In comparing the local feed mixture with commercial laying feed, egg production for eight months was recorded and analyzed. On average, each chicken fed with the local feed mixture produced 15 dozen eggs while each commercially-fed chicken produced 17 dozen eggs. Chickens fed a combination of feed produced an average of 14.6 dozen eggs. The three farmers found that using the local feed mixture is much cheaper and convenient than using commercial feed but also produce acceptable result in egg production. Through this project an additional farmer has become involved in raising chickens and is using the local feed.
The results of the project indicated that local egg production is possible and has increased interest in many farmers. For the duration of the project, the number of people who obtained chickens increased from three to more than fifty, with the number of chickens per person ranging from two to forty-five chickens. Fifteen individuals have requested assistance in starting a small chicken farm based on the project.
Interest in tilapia has greatly increased now that there is a use for the invasive species. The local feed has been demonstrated to be simple to be processed, easily stored, readily available and relatively cost effective.
Educational & Outreach Activities
Outreach and educational activities were successful and widely achieved during this project. They included public demonstration (Photo 1), group presentation (Document3), farm demonstration (Photo 2), individual consultation and information and publication (Document 1 & 2). During the 2010 World Food Day, live tilapia were displayed in a water tank, and a demonstration of the feed processing was done. A presentation was given to a group of farmers. A brochure was developed and distributed through electronic and hard copies (500 each) to relevant audiences. An information leaflet about the tilapia invasive species was distributed. Four farm demonstrations were established to show housing, feeding and water, bedding, egg laying nests and caring of the layers.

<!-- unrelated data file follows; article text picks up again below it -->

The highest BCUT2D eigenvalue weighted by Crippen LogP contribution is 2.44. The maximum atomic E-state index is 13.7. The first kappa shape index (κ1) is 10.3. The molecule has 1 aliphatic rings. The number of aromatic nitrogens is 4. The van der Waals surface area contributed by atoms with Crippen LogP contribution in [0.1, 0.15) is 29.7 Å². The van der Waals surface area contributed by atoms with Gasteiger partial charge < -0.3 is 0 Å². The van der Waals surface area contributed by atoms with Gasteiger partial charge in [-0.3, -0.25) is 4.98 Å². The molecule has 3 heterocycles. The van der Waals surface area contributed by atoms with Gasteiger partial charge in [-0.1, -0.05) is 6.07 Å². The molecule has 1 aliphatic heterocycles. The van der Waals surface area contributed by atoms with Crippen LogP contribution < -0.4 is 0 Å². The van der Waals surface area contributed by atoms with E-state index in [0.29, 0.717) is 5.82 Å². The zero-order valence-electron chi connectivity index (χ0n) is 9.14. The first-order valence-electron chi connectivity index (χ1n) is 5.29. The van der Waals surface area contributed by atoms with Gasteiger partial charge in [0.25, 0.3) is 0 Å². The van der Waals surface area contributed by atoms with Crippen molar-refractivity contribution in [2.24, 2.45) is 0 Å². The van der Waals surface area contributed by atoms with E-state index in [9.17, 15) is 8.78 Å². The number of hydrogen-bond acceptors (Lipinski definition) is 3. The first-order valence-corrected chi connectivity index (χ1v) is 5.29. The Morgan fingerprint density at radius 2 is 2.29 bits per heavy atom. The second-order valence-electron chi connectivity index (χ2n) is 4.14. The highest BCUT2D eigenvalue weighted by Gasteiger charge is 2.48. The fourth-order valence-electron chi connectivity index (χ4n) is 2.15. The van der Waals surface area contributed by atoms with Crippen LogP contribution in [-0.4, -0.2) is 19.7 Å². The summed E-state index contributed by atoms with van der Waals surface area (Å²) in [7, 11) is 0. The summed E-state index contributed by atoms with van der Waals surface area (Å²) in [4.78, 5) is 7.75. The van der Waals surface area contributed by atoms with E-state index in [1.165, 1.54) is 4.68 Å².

Three farmers conducted three feeding trials testing the local feed mixture against commercial feed. Simple cheap chicken housing was demonstration using bamboo poles for frames, minimal wire mesh for fencing and tarp for roofing. Bedding materials, watering and nesting box were also displayed.